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O"Ngeke nilibuse. Lobuswa amankengane. Ngeke nilibuse. Lobuswa izinyoni zezulu. These words, a curse, were the last uttered by King Shaka kaSenzangakhona before transitioning to the next phase of his eternal life.

Amankengane are foreigners, a reference to white colonial settlers. And when King Shaka said “ngeke nilibuse” he was telling his brothers, his killers, that they will not rule over his kingdom because the amankengane would rule them. But he was also talking to future generations of Zulus and black people in general. He was telling us that the day would come when colonial rule — being ruled by amankengane — would be a thing of the past. 

In reality our “postcolonial” and “postapartheid” period really will be the manifestation of his curse. King Shaka was telling us that the day will come when a former liberation movement will be in government but not in power, because real power will be in the hands of amankengane. The day King Shaka was talking about is now 27 years old.

Another thing King Shaka was telling us is that with the coming of that day will come the illusion of a postcolonial and postapartheid order that, in social, political, economic, cultural and other terms, will be created in the image of those who conquered what we now call SA.

The Zuma moment, a moment that was delivered through the triumph of the ANC in the 1994 elections and was visited upon us when Jacob Zuma ascended to the “throne” as president in 2009, is an integral part of the illusion of power and democracy in our post-colony. In other words, the battle to defend Zuma and attempts by his supporters to prevent the implementation of the decision of the Constitutional Court to incarcerate him for 15 months illustrate the extent to which with each passing year since 1994 neo-apartheid is being reinforced, and therefore the extent to which power continues to shift away from the interests, wishes, desires, aspirations and dreams of those on whose behalf the ANC claimed it was prosecuting the national democratic revolution.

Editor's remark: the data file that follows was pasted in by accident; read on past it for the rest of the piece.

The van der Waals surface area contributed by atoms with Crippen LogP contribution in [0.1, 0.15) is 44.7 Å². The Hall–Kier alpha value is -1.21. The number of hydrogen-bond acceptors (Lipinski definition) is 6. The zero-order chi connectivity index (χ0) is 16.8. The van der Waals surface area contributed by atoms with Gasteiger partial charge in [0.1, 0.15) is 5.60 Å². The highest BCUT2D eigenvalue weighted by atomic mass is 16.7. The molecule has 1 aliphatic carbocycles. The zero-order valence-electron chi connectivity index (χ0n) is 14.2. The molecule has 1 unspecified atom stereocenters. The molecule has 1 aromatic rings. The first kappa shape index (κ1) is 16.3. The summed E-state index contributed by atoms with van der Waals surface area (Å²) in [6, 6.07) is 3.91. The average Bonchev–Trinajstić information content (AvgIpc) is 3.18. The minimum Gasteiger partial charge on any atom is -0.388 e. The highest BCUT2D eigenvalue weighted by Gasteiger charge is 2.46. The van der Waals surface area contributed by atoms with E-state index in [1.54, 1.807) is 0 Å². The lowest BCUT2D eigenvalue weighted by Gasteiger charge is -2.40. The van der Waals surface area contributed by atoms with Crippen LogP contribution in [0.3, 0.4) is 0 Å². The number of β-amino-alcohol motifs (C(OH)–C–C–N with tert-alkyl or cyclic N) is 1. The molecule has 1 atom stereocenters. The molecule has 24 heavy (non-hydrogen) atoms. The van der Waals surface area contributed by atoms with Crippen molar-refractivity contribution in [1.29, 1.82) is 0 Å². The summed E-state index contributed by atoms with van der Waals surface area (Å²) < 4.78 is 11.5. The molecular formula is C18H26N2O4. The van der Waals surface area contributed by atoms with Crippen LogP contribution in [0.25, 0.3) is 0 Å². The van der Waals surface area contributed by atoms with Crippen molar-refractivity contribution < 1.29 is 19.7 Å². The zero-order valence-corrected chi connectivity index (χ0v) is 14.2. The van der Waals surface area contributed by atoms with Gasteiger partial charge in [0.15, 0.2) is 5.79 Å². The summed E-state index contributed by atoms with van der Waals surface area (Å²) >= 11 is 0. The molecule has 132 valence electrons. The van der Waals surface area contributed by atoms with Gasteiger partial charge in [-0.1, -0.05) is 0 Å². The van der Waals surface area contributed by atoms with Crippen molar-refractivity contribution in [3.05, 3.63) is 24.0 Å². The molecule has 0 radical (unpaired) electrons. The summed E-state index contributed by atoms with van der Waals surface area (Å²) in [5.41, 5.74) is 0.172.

Therefore, the Nkandla imbroglio and all the legal, political and other things that have attached themselves to it, including the many agendas that come to us disguised as a commitment to democracy, is but one more example of things through which our attention is being diverted from that which is really important — the fact that the ANC is not in charge.

Those who stand to benefit most from our narrow focus on the dramas surrounding Zuma are those who, eternally, want to benefit from the fact that our political class is a Trojan horse in which their interests are embedded. While the sabre-rattling of Zuma supporters is a threat to what we call democracy, it is not much of a threat to their interests as a dominant reality in our neo-apartheid and neocolonial order.

Does this mean the political storm around Zuma and Nkandla should be dismissed as a non-event? In my view, it would be the height of stupidity to do that. While I have argued that the country is moving towards a perfect storm of political, social and economic instability because of the injudicious choices of the Zondo state capture commission, the Constitutional Court and Zuma himself, my interest in this article is limited to the man from Nkandla.